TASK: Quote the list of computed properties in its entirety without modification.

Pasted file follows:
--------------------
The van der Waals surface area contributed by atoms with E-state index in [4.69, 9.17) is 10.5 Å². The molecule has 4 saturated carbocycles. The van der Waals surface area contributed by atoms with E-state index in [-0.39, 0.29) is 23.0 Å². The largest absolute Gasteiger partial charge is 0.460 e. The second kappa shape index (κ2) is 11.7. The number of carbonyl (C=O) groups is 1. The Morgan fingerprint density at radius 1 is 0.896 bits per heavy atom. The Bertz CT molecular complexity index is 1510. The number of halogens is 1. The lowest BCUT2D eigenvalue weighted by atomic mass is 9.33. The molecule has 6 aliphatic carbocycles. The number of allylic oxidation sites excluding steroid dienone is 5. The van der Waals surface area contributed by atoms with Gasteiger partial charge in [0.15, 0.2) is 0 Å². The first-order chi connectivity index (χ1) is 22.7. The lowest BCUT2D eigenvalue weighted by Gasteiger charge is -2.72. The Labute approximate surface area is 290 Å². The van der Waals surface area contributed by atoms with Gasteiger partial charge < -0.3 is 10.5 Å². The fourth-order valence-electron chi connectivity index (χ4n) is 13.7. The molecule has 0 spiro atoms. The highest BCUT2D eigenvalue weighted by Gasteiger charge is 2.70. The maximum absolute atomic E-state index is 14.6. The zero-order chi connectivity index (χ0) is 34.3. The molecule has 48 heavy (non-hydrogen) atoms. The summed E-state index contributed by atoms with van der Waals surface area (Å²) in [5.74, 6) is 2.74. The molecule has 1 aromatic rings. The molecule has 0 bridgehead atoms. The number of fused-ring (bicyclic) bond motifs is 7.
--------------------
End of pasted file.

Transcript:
The van der Waals surface area contributed by atoms with E-state index in [4.69, 9.17) is 10.5 Å². The molecule has 4 saturated carbocycles. The van der Waals surface area contributed by atoms with E-state index in [-0.39, 0.29) is 23.0 Å². The largest absolute Gasteiger partial charge is 0.460 e. The second kappa shape index (κ2) is 11.7. The number of carbonyl (C=O) groups is 1. The Morgan fingerprint density at radius 1 is 0.896 bits per heavy atom. The Bertz CT molecular complexity index is 1510. The number of halogens is 1. The lowest BCUT2D eigenvalue weighted by atomic mass is 9.33. The molecule has 6 aliphatic carbocycles. The number of allylic oxidation sites excluding steroid dienone is 5. The van der Waals surface area contributed by atoms with Gasteiger partial charge in [0.15, 0.2) is 0 Å². The first-order chi connectivity index (χ1) is 22.7. The lowest BCUT2D eigenvalue weighted by Gasteiger charge is -2.72. The Labute approximate surface area is 290 Å². The van der Waals surface area contributed by atoms with Gasteiger partial charge < -0.3 is 10.5 Å². The fourth-order valence-electron chi connectivity index (χ4n) is 13.7. The molecule has 0 spiro atoms. The highest BCUT2D eigenvalue weighted by Gasteiger charge is 2.70. The maximum absolute atomic E-state index is 14.6. The zero-order chi connectivity index (χ0) is 34.3. The molecule has 48 heavy (non-hydrogen) atoms. The summed E-state index contributed by atoms with van der Waals surface area (Å²) in [5.74, 6) is 2.74. The molecule has 1 aromatic rings. The molecule has 0 bridgehead atoms. The number of fused-ring (bicyclic) bond motifs is 7.